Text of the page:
Author: Sucharit Katyal1
1 Max Planck UCL Centre for Computational Psychiatry and Ageing Research, University College London, London, United Kingdom.
Conference/Journal: Front Psychol
Date published: 2022 Sep 8
Other: Volume ID: 13 , Pages: 884512 , Special Notes: doi: 10.3389/fpsyg.2022.884512. , Word Count: 368
According to many first-person accounts, consciousness comprises a subject-object structure involving a mental action or attitude starting from the "subjective pole" upon an object of experience. In recent years, many paradigms have been developed to manipulate and empirically investigate the object of consciousness. However, well-controlled investigation of subjective aspects of consciousness has been more challenging. One way, subjective aspects of consciousness are proposed to be studied is using meditation states that alter its subject-object structure. Most work to study consciousness in this way has been done using Buddhist meditation traditions and techniques. There is another meditation tradition that has been around for at least as long as early Buddhist traditions (if not longer) with the central goal of developing a fine-grained first-person understanding of consciousness and its constituents by its manipulation through meditation, namely the Tantric tradition of Yoga. However, due to the heavy reliance of Yogic traditions on the ancient Indian Samkhya philosophical system, their insights about consciousness have been more challenging to translate into contemporary research. Where such translation has been attempted, they have lacked accompanying phenomenological description of the procedures undertaken for making the precise subject-object manipulations as postulated. In this paper, I address these issues by first detailing how Tantric Yoga philosophy can be effectively translated as a systematic phenomenological account of consciousness spanning the entirety of the subject-object space divided into four "structures of consciousness" from subject to object. This follows from the work of the 20th century polymath and founder of the Tantric Yoga school of Ananda Marga, Prabhat Ranjan Sarkar, who expounded on the "cognitivization" of Samkhya philosophy. I then detail stepwise meditation procedures that make theoretical knowledge of these structures of consciousness a practical reality to a Tantric Yoga meditator in the first-person. This is achieved by entering meditative states through stepwise experiential reduction of the structures of consciousness from object to subject, as part of their meditative goal of "self-realization." I end by briefly discussing the overlap of these putative meditation states with proposed states from other meditation traditions, and how these states could help advance an empirical study of consciousness.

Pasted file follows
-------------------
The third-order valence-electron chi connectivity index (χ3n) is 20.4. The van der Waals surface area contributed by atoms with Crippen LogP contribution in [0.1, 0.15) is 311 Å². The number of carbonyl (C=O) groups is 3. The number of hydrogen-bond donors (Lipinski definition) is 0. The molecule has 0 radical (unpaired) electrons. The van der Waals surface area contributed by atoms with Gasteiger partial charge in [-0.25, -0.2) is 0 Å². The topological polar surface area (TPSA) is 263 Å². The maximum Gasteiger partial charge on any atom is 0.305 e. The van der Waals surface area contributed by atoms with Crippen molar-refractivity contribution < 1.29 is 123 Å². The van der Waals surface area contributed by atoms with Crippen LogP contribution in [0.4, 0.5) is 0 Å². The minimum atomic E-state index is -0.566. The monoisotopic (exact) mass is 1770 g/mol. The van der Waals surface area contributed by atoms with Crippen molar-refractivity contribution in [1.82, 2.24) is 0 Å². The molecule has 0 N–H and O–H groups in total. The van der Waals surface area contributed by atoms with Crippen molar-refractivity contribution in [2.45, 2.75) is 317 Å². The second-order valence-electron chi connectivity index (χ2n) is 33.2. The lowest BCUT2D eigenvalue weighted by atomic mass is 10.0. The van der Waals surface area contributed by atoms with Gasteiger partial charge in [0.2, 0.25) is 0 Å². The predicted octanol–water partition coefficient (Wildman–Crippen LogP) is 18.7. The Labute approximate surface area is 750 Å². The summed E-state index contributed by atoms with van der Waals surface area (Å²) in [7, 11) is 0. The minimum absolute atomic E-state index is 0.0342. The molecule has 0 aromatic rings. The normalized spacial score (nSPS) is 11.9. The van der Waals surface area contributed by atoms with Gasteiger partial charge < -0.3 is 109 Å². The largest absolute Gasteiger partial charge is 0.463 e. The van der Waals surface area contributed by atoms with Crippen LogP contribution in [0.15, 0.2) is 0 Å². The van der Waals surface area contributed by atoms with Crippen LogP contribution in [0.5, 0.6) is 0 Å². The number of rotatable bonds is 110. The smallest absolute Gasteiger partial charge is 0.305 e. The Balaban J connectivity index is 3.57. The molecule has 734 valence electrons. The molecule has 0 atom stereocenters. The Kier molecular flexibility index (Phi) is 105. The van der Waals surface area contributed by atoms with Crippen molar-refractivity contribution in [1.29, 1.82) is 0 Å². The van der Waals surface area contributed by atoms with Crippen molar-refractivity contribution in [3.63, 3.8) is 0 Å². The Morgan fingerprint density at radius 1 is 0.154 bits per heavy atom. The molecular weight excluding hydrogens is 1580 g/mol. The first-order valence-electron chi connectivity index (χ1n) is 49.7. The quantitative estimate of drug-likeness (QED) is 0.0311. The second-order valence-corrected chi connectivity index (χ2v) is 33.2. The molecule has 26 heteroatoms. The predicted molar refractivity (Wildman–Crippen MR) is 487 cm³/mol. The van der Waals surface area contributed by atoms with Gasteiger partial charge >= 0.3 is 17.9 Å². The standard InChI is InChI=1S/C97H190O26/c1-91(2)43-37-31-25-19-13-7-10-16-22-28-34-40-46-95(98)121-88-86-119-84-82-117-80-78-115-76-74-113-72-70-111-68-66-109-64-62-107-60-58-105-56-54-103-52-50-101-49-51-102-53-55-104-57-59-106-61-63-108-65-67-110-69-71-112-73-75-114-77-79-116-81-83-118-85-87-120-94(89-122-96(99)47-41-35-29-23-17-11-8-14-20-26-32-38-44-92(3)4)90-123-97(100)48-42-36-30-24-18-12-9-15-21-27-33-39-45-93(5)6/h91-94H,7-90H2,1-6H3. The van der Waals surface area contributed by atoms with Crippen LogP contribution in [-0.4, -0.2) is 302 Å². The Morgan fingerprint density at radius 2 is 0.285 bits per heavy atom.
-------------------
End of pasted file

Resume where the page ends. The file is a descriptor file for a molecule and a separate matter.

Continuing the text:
Keywords: Ananda Marga; Tantra Yoga; consciousness; meditation; non-dual; phenomenology; states of consciousness; transcendent.
PMID: 36160556 PMCID: PMC9493263 DOI: 10.3389/fpsyg.2022.884512